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VANITY: Last Surviving US WWII General Officer?
Self | 10/27/12 | Self

Posted on 10/27/2012 11:09:43 AM PDT by Joe 6-pack

Quick question for my fellow military history buffs. I've always been fascinated by timelines and the overlapping of human lives, much like the recent thread regarding the TV appearance of the elderly gentleman who, as a child, witnessed the assassination of Lincoln, lived into the TV age.

As a student of the civil war, I've marveled at the fact that the last surviving individual to hold a general's rank during the conflict, Adelbert Ames, died a year after my father was born. Somehow that simple fact provides a linkage in the fabric of time that makes me realize how closely tied we are to those events.

I know General James Gavin was the youngest division commander in WWII (taking command of the 82nd in his mid-30s), but I'm curious if anyone can definitively say who was (is?) the last surviving US Military officer to hold general officer rank during WWII.

I've googled it and can't seem to find any definitive answer.


TOPICS: Chit/Chat; History; Military/Veterans
KEYWORDS: general; jamesgavin; officer; us
Thanks in advance for any help!
1 posted on 10/27/2012 11:09:51 AM PDT by Joe 6-pack
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To: LS

Military history question....


2 posted on 10/27/2012 11:10:46 AM PDT by Joe 6-pack (Que me amat, amet et canem meum)
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To: Joe 6-pack

I have also had this question on my mind. Any surviving WW2 Generals or Admirals in any contry? Perhaps in the former Soviet Union?


3 posted on 10/27/2012 11:12:40 AM PDT by Lockbar (Your question is interesting, and I have sometimes had this same question.)
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To: Lockbar

Wikipedia has this list:

http://en.wikipedia.org/wiki/List_of_surviving_veterans_of_World_War_II

However, it is for surviving veterans, and doesn’t differentiate if they later attained the rank or held it during the war.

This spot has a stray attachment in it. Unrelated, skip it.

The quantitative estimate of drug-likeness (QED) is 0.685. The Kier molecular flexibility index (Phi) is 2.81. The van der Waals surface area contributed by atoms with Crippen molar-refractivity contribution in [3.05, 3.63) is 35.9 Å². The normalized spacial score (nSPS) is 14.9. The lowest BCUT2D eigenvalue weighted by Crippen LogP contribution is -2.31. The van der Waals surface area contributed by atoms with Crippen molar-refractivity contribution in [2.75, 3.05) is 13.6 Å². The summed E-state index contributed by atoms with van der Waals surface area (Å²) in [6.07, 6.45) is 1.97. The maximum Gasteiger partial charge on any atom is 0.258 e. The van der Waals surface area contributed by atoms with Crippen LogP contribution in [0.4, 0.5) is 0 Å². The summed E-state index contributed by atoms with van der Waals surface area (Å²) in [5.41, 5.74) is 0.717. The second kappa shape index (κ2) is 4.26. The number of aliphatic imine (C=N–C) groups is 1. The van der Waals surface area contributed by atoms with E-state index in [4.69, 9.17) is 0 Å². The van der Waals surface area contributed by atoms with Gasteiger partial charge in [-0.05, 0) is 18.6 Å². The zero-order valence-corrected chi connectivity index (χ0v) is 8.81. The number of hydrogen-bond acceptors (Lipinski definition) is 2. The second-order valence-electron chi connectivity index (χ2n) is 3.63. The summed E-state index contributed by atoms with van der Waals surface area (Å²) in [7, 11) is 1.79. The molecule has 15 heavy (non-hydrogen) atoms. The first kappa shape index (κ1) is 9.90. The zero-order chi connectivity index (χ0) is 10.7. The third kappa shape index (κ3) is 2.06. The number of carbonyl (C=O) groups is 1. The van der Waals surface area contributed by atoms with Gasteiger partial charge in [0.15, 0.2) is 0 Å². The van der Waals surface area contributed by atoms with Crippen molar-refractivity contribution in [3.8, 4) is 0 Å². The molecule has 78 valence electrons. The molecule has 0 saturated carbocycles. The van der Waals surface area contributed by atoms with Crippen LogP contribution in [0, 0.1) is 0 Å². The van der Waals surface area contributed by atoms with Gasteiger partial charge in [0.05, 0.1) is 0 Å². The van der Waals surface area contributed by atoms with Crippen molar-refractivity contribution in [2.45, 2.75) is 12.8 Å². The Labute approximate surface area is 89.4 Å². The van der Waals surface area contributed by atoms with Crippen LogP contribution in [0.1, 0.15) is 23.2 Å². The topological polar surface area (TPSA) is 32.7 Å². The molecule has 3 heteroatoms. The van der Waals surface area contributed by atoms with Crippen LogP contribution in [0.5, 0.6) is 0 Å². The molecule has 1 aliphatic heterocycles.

4 posted on 10/27/2012 11:15:31 AM PDT by Joe 6-pack (Que me amat, amet et canem meum)
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To: Joe 6-pack
Purely from an actuarial basis, I'd doubt if there were any surviving general, or flag rank officers, from WW II.

Another interesting fact...at the height of WW II, with some 16 million Americans in the military, there were FEWER generals or admirals than we have now..with the military less than 20% of WW II strength..

5 posted on 10/27/2012 11:22:47 AM PDT by ken5050 (Another reason to vote for Mitt: The Mormon Tabernacle Choir will perform at the WH Christmas party)
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To: Joe 6-pack
Not an American, but Polish Gen. Stanislaw Maczek died at 102 in 1994.

Jimmy Doolittle died in 1993 at 96.

James Gavin, the war's youngest US general died in 1990.

He may have been the only US WWII general to bed Marlene Dietrich or vote for McGovern.

6 posted on 10/27/2012 11:26:45 AM PDT by x
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To: ken5050
"Purely from an actuarial basis, I'd doubt if there were any surviving general, or flag rank officers, from WW II."

Yep...that's why I worded my question, "who was (is?)..."

If there was anyone still around, they would have to have been exceptionally young, probably pinned on their first star at the very tail end of the war, and would have to be exceptionally old now, and nobody fitting that description readily comes to mind. Hence my question...who was the last one to have died?

7 posted on 10/27/2012 11:28:18 AM PDT by Joe 6-pack (Que me amat, amet et canem meum)
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To: x

Yes, but was Doolittle the last surviving GO?


8 posted on 10/27/2012 11:31:05 AM PDT by Joe 6-pack (Que me amat, amet et canem meum)
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To: Joe 6-pack